Humans are very complex creatures and I have learned the hard way that a few words badly picked can lead to miscommunication. And ultimately prevent getting the desired outcome. When I realise that happened, I tend to replay the conversation ad nauseam (well, not quite, but a few times) and think through other approaches I could have had. There is apparently a French expression, “l’esprit de l’escalier”, literally the thoughts of the stairs. Essentially, what one thinks while going down the stairs (l’escalier) replaying a conversation. And finding better ways to handle a question or specific moment in the conversation.… Read the rest
Photo credit: personal stock
School days. Happy days. Lots of memories. The exuberance. The total lack of worries. School friends. Long school holidays spent in the South of France. The teachers I loved. Those I, well, liked less. And these happy moments when, as the teacher asked a question, I knew the answer, raised my hand and was just so eager to share my knowledge with the teacher and my class mates.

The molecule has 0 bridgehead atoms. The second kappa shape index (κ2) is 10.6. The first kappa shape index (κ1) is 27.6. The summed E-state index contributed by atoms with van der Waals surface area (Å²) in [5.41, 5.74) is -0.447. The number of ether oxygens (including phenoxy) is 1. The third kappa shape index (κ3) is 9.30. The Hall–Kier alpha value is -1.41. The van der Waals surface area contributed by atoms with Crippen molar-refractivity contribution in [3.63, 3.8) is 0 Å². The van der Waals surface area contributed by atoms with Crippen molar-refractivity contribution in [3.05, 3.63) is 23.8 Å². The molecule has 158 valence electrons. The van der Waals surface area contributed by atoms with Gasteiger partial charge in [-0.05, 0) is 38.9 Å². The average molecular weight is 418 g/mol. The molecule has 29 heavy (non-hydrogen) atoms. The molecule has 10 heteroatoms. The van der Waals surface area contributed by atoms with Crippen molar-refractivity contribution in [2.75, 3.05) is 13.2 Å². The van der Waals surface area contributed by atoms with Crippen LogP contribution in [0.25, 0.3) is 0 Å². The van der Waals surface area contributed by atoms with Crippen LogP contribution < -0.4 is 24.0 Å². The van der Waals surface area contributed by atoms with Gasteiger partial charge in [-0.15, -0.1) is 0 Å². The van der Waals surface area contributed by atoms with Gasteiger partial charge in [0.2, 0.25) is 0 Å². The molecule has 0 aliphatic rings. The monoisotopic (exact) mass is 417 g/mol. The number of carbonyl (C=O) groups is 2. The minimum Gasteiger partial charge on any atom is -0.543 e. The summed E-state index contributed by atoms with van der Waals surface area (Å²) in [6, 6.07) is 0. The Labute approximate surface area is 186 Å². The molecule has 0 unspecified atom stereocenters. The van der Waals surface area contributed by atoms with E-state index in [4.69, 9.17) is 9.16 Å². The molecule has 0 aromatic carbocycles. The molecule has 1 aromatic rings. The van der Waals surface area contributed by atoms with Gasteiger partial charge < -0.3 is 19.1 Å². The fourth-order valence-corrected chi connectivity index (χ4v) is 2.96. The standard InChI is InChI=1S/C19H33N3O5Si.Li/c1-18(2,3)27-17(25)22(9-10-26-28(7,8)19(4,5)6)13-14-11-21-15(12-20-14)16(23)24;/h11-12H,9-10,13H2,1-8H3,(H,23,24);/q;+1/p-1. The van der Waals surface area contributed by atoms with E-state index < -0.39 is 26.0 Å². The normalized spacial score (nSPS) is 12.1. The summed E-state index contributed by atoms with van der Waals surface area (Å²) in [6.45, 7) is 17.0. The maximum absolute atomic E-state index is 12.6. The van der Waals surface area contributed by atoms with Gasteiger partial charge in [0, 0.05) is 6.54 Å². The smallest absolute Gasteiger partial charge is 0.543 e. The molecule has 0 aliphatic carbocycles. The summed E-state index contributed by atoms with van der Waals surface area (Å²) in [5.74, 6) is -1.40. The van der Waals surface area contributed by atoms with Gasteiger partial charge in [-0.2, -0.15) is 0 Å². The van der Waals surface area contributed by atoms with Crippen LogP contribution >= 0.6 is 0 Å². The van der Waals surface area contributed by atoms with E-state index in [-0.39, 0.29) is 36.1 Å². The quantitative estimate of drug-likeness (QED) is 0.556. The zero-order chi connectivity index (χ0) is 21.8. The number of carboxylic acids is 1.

Sadly though, I came to realise that this eagerness to answer questions was a terrible habit we picked at school and that it was well worth trying to control this urge.… Read the rest
Photo credit: Matt McGee
-“How was your sales meeting?”
-“Very well. They said they were interested to know more”, says the sales manager. “And we’ve agreed the next step”.
-“Great, and what after that?”
I assume this isn’t a situation you ever faced but, more often than not, “the next step” is deemed to be a good outcome from a sales meeting or any meeting for that purpose. I actually believe there is a better way than next steps. Can you imagine knowing all that is needed to get to a close? Or even to the realisation that what you sell isn’t relevant to a prospect and therefore it is not worth invest more time into this specific prospect (or a demo for that matter).… Read the rest